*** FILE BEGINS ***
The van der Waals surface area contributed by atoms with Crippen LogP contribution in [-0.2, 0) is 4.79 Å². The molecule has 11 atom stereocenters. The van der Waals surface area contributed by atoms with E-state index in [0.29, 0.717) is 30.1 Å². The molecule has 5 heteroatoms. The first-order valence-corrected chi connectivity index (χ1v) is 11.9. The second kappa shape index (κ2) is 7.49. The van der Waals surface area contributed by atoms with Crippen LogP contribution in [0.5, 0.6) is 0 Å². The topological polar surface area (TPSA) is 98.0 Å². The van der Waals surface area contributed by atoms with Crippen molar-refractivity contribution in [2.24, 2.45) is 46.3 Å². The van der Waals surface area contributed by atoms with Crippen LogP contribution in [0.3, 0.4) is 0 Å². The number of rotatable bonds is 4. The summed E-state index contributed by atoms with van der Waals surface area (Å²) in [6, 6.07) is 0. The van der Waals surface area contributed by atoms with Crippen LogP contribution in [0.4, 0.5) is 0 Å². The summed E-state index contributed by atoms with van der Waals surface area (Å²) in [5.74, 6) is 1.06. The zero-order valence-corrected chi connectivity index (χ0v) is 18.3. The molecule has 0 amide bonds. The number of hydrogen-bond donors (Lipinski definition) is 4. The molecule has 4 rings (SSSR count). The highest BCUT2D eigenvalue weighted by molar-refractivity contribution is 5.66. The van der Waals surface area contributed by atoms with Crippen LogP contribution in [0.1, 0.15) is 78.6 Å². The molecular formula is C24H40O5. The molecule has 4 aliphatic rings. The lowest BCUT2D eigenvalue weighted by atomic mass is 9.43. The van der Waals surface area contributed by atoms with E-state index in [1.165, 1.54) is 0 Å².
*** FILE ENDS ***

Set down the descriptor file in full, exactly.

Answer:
The van der Waals surface area contributed by atoms with Crippen LogP contribution in [-0.2, 0) is 4.79 Å². The molecule has 11 atom stereocenters. The van der Waals surface area contributed by atoms with E-state index in [0.29, 0.717) is 30.1 Å². The molecule has 5 heteroatoms. The first-order valence-corrected chi connectivity index (χ1v) is 11.9. The second kappa shape index (κ2) is 7.49. The van der Waals surface area contributed by atoms with Crippen LogP contribution in [0.5, 0.6) is 0 Å². The topological polar surface area (TPSA) is 98.0 Å². The van der Waals surface area contributed by atoms with Crippen molar-refractivity contribution in [2.24, 2.45) is 46.3 Å². The van der Waals surface area contributed by atoms with Crippen LogP contribution in [0.3, 0.4) is 0 Å². The number of rotatable bonds is 4. The summed E-state index contributed by atoms with van der Waals surface area (Å²) in [6, 6.07) is 0. The van der Waals surface area contributed by atoms with Crippen LogP contribution in [0.4, 0.5) is 0 Å². The summed E-state index contributed by atoms with van der Waals surface area (Å²) in [5.74, 6) is 1.06. The zero-order valence-corrected chi connectivity index (χ0v) is 18.3. The molecule has 0 amide bonds. The number of hydrogen-bond donors (Lipinski definition) is 4. The molecule has 4 rings (SSSR count). The highest BCUT2D eigenvalue weighted by molar-refractivity contribution is 5.66. The van der Waals surface area contributed by atoms with Crippen LogP contribution in [0.1, 0.15) is 78.6 Å². The molecular formula is C24H40O5. The molecule has 4 aliphatic rings. The lowest BCUT2D eigenvalue weighted by atomic mass is 9.43. The van der Waals surface area contributed by atoms with E-state index in [1.165, 1.54) is 0 Å².